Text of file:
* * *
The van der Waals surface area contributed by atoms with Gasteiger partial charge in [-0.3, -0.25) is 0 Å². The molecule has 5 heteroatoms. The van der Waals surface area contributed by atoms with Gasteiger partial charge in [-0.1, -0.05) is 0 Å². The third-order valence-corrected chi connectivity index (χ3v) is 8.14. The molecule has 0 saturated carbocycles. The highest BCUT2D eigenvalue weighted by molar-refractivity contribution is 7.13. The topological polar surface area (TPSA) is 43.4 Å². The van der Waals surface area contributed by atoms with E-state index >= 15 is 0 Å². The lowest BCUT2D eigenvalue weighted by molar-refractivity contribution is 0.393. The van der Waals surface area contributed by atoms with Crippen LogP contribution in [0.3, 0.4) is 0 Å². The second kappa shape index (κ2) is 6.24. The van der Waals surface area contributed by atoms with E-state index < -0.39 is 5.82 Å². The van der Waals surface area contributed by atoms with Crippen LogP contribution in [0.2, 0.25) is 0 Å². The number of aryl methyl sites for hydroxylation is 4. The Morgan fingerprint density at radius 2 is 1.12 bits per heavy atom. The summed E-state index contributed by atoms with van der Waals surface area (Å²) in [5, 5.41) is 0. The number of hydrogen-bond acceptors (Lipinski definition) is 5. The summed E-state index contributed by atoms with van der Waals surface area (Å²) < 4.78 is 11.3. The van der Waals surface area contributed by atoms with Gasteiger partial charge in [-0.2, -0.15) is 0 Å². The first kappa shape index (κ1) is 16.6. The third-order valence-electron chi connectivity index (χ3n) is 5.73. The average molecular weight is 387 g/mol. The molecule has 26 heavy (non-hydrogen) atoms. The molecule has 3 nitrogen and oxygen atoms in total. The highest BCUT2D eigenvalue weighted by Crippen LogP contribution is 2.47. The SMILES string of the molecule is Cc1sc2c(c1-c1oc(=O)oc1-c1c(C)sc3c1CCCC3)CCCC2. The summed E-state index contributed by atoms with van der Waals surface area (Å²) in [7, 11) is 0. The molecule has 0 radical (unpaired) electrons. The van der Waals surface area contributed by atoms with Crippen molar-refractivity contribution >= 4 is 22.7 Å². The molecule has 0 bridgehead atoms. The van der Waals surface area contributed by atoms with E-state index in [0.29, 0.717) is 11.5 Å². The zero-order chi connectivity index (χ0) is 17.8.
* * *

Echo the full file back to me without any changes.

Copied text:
The van der Waals surface area contributed by atoms with Gasteiger partial charge in [-0.3, -0.25) is 0 Å². The molecule has 5 heteroatoms. The van der Waals surface area contributed by atoms with Gasteiger partial charge in [-0.1, -0.05) is 0 Å². The third-order valence-corrected chi connectivity index (χ3v) is 8.14. The molecule has 0 saturated carbocycles. The highest BCUT2D eigenvalue weighted by molar-refractivity contribution is 7.13. The topological polar surface area (TPSA) is 43.4 Å². The van der Waals surface area contributed by atoms with E-state index >= 15 is 0 Å². The lowest BCUT2D eigenvalue weighted by molar-refractivity contribution is 0.393. The van der Waals surface area contributed by atoms with Crippen LogP contribution in [0.3, 0.4) is 0 Å². The second kappa shape index (κ2) is 6.24. The van der Waals surface area contributed by atoms with E-state index < -0.39 is 5.82 Å². The van der Waals surface area contributed by atoms with Crippen LogP contribution in [0.2, 0.25) is 0 Å². The number of aryl methyl sites for hydroxylation is 4. The Morgan fingerprint density at radius 2 is 1.12 bits per heavy atom. The summed E-state index contributed by atoms with van der Waals surface area (Å²) in [5, 5.41) is 0. The number of hydrogen-bond acceptors (Lipinski definition) is 5. The summed E-state index contributed by atoms with van der Waals surface area (Å²) < 4.78 is 11.3. The van der Waals surface area contributed by atoms with Gasteiger partial charge in [-0.2, -0.15) is 0 Å². The first kappa shape index (κ1) is 16.6. The third-order valence-electron chi connectivity index (χ3n) is 5.73. The average molecular weight is 387 g/mol. The molecule has 26 heavy (non-hydrogen) atoms. The molecule has 3 nitrogen and oxygen atoms in total. The highest BCUT2D eigenvalue weighted by Crippen LogP contribution is 2.47. The SMILES string of the molecule is Cc1sc2c(c1-c1oc(=O)oc1-c1c(C)sc3c1CCCC3)CCCC2. The summed E-state index contributed by atoms with van der Waals surface area (Å²) in [7, 11) is 0. The molecule has 0 radical (unpaired) electrons. The van der Waals surface area contributed by atoms with Crippen molar-refractivity contribution >= 4 is 22.7 Å². The molecule has 0 bridgehead atoms. The van der Waals surface area contributed by atoms with E-state index in [0.29, 0.717) is 11.5 Å². The zero-order chi connectivity index (χ0) is 17.8.